Better Ways to Cut a Cake - Revisited

Steven J. Brams, Michael A. Jones, Christian Klamler

    Research output: Contribution to journalConference articlepeer-review


    Procedures to divide a cake among n people with n-1 cuts (the minimum number) are analyzed and compared. For 2 persons, cut-and-choose, while envy-free and efficient, limits the cutter to exactly 50% if he or she is ignorant of the chooser’s preferences, whereas the chooser can generally obtain more. By comparison, a new 2-person surplus procedure (SP’), which induces the players to be truthful in order to maximize their minimum allocations, leads to a proportionally equitable division of the surplus—the part that remains after each player receives 50%—by giving each person a certain proportion of the surplus as he or she values it. For n ≥ 3 persons, a new equitable procedure (EP) yields a maximally equitable division of a cake. This division gives all players the highest common value that they can achieve and induces truthfulness, but it may not be envy-free. The applicability of SP’ and EP to the fair division of a heterogeneous, divisible good, like land, is briefly discussed.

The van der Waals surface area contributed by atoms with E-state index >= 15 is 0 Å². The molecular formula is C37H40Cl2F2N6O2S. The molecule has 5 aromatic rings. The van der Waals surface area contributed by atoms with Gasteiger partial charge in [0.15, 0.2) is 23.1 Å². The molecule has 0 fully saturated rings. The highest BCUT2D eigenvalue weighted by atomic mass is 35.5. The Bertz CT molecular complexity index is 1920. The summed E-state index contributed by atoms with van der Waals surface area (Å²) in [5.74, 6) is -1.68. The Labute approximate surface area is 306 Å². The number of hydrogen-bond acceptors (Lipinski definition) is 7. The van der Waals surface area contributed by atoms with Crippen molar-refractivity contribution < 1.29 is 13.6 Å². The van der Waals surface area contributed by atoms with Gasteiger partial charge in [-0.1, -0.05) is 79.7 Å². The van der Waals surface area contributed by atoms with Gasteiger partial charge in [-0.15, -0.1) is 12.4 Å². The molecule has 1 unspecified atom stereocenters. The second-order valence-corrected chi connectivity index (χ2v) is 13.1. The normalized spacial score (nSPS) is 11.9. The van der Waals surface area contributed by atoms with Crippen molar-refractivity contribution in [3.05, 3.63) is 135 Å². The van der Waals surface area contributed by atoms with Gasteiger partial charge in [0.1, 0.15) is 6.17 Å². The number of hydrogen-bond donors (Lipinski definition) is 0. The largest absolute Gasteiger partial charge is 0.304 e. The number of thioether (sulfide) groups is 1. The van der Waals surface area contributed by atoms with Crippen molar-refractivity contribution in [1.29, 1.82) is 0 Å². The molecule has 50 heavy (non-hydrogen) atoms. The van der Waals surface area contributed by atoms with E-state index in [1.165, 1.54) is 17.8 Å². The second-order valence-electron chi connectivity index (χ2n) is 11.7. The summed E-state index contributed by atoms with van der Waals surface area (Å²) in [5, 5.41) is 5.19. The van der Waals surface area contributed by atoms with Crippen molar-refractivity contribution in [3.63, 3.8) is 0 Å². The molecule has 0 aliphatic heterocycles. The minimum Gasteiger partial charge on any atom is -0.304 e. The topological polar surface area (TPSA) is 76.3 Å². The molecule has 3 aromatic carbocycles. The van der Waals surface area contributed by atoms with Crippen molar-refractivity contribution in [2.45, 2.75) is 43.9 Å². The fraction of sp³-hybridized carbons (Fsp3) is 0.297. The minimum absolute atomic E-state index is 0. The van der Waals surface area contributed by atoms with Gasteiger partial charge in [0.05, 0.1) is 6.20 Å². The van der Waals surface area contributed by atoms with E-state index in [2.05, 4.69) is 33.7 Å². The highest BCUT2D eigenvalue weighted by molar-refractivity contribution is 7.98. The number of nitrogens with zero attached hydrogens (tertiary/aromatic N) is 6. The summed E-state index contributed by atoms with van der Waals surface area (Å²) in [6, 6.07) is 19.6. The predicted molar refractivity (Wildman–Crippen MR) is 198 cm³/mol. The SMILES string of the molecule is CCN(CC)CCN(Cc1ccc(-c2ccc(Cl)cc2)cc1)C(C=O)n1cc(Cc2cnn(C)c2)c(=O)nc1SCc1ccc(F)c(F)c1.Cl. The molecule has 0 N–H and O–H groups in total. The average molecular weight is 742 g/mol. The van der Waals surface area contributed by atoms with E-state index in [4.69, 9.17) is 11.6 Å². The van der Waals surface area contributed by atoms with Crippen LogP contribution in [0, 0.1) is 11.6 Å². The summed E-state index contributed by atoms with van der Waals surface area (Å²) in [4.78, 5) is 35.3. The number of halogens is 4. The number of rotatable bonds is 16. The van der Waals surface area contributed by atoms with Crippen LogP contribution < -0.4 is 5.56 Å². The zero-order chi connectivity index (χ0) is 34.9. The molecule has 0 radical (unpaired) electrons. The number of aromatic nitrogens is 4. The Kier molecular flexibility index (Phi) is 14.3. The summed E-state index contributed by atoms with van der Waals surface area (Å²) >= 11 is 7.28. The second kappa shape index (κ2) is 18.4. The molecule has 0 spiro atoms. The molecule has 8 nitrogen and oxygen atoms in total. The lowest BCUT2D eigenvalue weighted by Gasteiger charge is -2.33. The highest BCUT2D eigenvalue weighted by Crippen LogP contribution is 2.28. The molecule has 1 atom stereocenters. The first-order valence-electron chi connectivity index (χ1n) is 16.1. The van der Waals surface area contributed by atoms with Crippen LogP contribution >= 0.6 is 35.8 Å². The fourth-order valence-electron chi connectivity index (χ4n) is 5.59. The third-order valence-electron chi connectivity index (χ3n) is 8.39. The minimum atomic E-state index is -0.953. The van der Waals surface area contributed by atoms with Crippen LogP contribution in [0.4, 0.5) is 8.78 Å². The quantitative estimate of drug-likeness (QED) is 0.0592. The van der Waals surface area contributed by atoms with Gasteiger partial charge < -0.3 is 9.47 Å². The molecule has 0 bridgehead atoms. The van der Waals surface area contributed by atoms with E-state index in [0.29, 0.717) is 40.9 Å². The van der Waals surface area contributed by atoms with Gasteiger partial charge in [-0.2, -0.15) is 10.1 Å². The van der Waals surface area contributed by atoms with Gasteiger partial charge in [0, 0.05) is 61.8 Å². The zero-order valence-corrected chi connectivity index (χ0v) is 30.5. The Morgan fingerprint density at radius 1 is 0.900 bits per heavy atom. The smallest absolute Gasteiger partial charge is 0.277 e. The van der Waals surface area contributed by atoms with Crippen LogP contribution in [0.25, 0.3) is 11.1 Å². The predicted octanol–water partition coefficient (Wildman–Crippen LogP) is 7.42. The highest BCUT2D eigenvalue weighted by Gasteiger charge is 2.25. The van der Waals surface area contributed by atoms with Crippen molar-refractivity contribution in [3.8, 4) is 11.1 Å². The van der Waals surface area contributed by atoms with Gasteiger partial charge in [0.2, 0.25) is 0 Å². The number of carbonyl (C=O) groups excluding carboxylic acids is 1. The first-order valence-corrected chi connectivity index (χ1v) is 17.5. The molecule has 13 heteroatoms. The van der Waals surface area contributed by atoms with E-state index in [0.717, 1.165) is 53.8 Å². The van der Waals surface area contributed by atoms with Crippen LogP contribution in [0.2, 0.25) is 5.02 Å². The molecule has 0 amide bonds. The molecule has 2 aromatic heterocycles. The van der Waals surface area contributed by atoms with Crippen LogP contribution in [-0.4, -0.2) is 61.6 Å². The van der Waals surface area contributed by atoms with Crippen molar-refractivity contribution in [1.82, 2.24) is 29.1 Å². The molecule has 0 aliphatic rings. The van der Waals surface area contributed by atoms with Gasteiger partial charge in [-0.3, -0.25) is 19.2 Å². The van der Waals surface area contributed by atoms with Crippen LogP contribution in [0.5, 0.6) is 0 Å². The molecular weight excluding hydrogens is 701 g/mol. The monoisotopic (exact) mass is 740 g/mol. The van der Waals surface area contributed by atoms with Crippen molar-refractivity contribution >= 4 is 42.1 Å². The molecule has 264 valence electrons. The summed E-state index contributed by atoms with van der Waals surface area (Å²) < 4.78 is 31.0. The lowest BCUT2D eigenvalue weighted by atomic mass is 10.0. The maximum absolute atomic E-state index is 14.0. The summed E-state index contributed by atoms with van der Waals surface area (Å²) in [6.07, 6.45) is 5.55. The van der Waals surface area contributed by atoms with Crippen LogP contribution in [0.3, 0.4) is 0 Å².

Original languageEnglish (US)
    JournalDagstuhl Seminar Proceedings
    StatePublished - 2007
    EventFair Division 2007 - Wadern, Germany
    Duration: Jun 24 2007Jun 29 2007

    ASJC Scopus subject areas

    • Software
    • Hardware and Architecture
    • Control and Systems Engineering

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